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Campfire coffee

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One of the best parts of any camping trip is waking up in the cool morning air and watching the sunrise, only made better by a hot, fresh cup of coffee in your hands. While tea and hot cocoa are a little easier to pull off in the wilderness, if you're a die-hard coffee-drinker, there's a good chance you'll be willing to put in a little extra effort to start your morning with a delicious cup of joe.

While there are a wide variety of ways to make coffee over a campfire, many of them require that you bring extra gear specifically for coffee-making. Here, we'll teach you how to make a delicious cup of coffee over a campfire without having to pack any additional gear. For this method, all you'll need to make a great cup of coffee over your campfire is the ground coffee itself -- or if you're a real coffee aficionado, whole beans and a grinder -- potable water, a pot in which to boil your water, and a fire on which to boil it.

So roll out of bed, wipe the sleep from your eyes, and start your day with this great, simple method for brewing old-fashioned campfire coffee.

The first step toward your delicious cup of campfire coffee is to build a suitable fire for coffee-making. Just like when it's time to cook at the campsite, the ideal fire for making coffee is small and hot. Once you've gotten the fire started, allow it to burn for a few minutes without adding more wood so that you can gather a small bed of hot coals. Try to gather the coals glowing most brightly into a small circle so that their heat rises directly into the pot.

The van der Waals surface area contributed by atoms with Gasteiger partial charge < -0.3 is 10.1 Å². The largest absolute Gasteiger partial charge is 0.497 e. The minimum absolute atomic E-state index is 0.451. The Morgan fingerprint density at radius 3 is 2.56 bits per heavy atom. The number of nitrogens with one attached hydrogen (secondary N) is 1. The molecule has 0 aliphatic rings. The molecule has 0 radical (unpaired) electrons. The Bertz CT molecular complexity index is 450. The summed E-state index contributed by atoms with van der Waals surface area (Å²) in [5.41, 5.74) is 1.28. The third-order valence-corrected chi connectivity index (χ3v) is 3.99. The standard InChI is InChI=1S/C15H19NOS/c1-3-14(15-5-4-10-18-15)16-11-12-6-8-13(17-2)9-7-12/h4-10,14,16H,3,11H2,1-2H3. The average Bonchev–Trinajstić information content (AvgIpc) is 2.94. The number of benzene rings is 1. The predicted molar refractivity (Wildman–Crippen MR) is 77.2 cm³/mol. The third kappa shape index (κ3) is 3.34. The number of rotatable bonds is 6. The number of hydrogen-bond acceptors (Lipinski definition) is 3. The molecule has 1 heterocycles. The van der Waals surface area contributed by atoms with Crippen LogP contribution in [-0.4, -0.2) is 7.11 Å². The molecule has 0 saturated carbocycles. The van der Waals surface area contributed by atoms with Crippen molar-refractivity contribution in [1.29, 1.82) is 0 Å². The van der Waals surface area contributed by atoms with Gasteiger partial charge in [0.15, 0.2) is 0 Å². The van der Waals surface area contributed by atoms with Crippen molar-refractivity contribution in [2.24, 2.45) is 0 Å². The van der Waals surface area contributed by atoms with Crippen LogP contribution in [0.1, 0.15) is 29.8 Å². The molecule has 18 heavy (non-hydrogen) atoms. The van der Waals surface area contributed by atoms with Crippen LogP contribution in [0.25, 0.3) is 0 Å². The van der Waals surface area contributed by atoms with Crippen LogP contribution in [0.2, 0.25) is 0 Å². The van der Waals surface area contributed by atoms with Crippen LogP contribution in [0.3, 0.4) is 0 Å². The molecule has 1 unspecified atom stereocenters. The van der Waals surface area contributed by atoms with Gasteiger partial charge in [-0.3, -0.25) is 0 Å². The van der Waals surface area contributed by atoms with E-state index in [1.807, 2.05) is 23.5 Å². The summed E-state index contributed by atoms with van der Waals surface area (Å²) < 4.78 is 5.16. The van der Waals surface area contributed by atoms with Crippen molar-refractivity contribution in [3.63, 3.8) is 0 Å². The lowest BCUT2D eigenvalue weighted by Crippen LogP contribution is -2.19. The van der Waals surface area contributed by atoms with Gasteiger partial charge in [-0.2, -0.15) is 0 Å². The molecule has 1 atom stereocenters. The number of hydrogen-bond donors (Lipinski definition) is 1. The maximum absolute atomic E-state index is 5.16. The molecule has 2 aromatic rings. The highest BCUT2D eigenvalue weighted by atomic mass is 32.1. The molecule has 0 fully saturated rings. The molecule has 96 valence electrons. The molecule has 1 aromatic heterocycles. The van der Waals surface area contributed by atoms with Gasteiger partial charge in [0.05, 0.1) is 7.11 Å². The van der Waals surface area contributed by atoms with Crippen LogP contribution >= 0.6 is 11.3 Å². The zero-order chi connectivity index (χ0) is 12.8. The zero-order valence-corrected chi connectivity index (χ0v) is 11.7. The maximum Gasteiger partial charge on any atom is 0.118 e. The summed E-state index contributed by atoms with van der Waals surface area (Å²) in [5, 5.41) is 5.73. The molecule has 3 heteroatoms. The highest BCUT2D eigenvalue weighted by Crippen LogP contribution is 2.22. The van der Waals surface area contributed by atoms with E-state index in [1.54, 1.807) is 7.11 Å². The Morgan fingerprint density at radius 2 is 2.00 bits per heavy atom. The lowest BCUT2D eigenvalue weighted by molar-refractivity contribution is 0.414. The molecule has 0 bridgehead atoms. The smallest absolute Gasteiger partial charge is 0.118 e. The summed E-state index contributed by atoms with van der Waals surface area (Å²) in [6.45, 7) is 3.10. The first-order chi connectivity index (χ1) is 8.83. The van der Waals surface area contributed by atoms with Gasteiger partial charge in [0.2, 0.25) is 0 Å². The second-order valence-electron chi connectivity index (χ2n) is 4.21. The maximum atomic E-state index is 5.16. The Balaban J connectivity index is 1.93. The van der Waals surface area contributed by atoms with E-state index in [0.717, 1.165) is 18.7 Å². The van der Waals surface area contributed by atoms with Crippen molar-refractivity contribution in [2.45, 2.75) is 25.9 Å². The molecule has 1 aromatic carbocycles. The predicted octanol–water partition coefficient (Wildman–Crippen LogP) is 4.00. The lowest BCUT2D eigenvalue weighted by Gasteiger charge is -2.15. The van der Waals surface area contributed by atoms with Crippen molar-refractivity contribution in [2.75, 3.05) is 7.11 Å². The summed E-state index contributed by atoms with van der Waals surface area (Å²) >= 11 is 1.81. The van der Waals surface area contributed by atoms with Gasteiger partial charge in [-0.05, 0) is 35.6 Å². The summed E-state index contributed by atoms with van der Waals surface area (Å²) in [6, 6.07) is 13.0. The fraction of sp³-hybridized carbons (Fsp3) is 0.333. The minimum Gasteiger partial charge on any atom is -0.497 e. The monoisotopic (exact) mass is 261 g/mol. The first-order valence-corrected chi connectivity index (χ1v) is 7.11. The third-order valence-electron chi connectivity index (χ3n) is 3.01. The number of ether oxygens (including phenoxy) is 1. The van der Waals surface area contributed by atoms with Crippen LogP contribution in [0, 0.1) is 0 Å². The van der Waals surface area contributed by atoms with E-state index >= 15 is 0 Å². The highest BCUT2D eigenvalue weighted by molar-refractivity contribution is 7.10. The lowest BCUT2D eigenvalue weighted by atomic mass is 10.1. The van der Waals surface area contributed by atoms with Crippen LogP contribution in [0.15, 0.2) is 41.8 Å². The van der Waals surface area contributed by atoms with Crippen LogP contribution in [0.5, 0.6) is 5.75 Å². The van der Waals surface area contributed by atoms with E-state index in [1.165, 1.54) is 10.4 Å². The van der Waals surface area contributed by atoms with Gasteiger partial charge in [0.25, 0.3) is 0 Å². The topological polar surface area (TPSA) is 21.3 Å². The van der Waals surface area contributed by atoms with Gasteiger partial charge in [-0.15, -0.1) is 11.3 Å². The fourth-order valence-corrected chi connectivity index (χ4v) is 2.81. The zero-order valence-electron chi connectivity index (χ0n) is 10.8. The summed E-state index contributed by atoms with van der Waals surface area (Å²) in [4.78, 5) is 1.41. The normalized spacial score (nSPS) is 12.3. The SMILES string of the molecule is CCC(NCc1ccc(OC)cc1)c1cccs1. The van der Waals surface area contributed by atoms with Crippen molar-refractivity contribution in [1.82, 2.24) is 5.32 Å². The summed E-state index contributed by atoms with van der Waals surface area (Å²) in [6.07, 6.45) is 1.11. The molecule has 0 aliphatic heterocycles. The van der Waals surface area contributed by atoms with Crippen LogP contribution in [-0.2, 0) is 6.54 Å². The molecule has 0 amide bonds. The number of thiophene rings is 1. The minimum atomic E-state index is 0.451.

Once you've got a good bed of glowing coals, it's time to start making coffee. Determine how much coffee you'd like to make, and add the appropriate amount of water to the pot. Place the pot on your circle of the hottest coals, and leave it there until it reaches a rolling boil. Once your water water is boiling, remove it from the fire, give it a few seconds to stop boiling, and add your grounds. How much of the grounds you add will be up to you, depending on how strong you like your coffee, but a good rule of thumb is to add about a tablespoon for every 6 ounces of water. Once you've added the ground coffee to your hot water, allow it to steep for about 5 minutes, and you've got old-fashioned 'cowboy coffee.'

For me, the French Coffee Press is the way I make coffee while camping. It's more material and gear to bring than if you were making Instant Coffee, but it's easier than Cowboy Coffee, and a little bit more forgiving. The first thing you need is a French Press (weird). Most of them have a glass cylinder, but that is not a good idea for camping. Finding a BPA-free plastic French Press is easy to do and much better for camping.

A French Press requires ground coffee to be added to the cylinder and then add boiling water to it. You let it seep for three or four minutes and then press down on the plunger, which brings a flat, metal disc down over the water, separating the grounds from the water. I find this produces a great cup of coffee without too much in need for supplies. If you make it wrong, while it may not be great, it won't be as bad Cowboy Coffee that is made poorly. After some practice, some of you may find the French Press to be the best way to make coffee, even at home.

There are many more ways to make coffee while camping than just these, but I think these three are the most popular. No matter what kind of coffee you want to make at the campsite, the important thing is that you become practiced with it, comfortable with it. That way you're sure to start each day with a good cup of coffee.

Note: I make my coffee ONLY in BPA free makers (like those: https://www.coffee-statistics.com/best-bpa-free-coffee-makers/ ), cause I strongly believe it affects taste as much as health